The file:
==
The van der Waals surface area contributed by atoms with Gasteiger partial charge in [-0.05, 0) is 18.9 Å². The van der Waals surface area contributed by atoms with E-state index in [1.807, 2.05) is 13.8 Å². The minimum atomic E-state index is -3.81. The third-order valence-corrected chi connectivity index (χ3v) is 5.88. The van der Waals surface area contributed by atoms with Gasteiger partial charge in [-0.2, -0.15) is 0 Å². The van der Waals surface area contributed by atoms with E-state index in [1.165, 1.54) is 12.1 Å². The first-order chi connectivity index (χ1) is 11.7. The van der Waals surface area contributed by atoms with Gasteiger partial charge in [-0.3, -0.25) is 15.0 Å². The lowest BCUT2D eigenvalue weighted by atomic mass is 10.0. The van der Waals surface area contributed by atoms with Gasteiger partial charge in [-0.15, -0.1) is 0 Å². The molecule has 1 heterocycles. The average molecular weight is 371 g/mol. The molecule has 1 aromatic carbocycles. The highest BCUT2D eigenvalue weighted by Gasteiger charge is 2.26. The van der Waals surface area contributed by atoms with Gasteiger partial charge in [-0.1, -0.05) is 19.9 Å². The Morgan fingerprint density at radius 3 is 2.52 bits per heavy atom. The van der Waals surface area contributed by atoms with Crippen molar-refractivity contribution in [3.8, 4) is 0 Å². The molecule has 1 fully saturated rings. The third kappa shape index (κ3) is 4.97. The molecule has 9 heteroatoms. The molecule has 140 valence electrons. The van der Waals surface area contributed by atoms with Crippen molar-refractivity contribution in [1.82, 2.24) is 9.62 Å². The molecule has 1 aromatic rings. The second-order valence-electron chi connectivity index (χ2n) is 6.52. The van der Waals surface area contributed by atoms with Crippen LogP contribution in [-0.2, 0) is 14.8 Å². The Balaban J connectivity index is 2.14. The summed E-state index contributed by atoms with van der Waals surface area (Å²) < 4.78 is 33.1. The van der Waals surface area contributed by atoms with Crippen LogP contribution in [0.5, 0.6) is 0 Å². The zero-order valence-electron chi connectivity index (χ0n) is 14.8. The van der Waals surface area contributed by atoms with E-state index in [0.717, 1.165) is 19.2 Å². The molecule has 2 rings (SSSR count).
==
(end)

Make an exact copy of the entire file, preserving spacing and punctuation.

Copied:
The van der Waals surface area contributed by atoms with Gasteiger partial charge in [-0.05, 0) is 18.9 Å². The van der Waals surface area contributed by atoms with E-state index in [1.807, 2.05) is 13.8 Å². The minimum atomic E-state index is -3.81. The third-order valence-corrected chi connectivity index (χ3v) is 5.88. The van der Waals surface area contributed by atoms with Gasteiger partial charge in [-0.2, -0.15) is 0 Å². The van der Waals surface area contributed by atoms with E-state index in [1.165, 1.54) is 12.1 Å². The first-order chi connectivity index (χ1) is 11.7. The van der Waals surface area contributed by atoms with Gasteiger partial charge in [-0.3, -0.25) is 15.0 Å². The lowest BCUT2D eigenvalue weighted by atomic mass is 10.0. The van der Waals surface area contributed by atoms with Gasteiger partial charge in [-0.15, -0.1) is 0 Å². The molecule has 1 heterocycles. The average molecular weight is 371 g/mol. The molecule has 1 aromatic carbocycles. The highest BCUT2D eigenvalue weighted by Gasteiger charge is 2.26. The van der Waals surface area contributed by atoms with Gasteiger partial charge in [-0.1, -0.05) is 19.9 Å². The Morgan fingerprint density at radius 3 is 2.52 bits per heavy atom. The van der Waals surface area contributed by atoms with Crippen molar-refractivity contribution in [3.8, 4) is 0 Å². The molecule has 1 fully saturated rings. The third kappa shape index (κ3) is 4.97. The molecule has 9 heteroatoms. The molecule has 140 valence electrons. The van der Waals surface area contributed by atoms with Crippen molar-refractivity contribution in [1.82, 2.24) is 9.62 Å². The molecule has 1 aromatic rings. The second-order valence-electron chi connectivity index (χ2n) is 6.52. The van der Waals surface area contributed by atoms with Crippen LogP contribution in [-0.2, 0) is 14.8 Å². The Balaban J connectivity index is 2.14. The summed E-state index contributed by atoms with van der Waals surface area (Å²) < 4.78 is 33.1. The van der Waals surface area contributed by atoms with Crippen LogP contribution in [0.5, 0.6) is 0 Å². The zero-order valence-electron chi connectivity index (χ0n) is 14.8. The van der Waals surface area contributed by atoms with E-state index in [0.717, 1.165) is 19.2 Å². The molecule has 2 rings (SSSR count).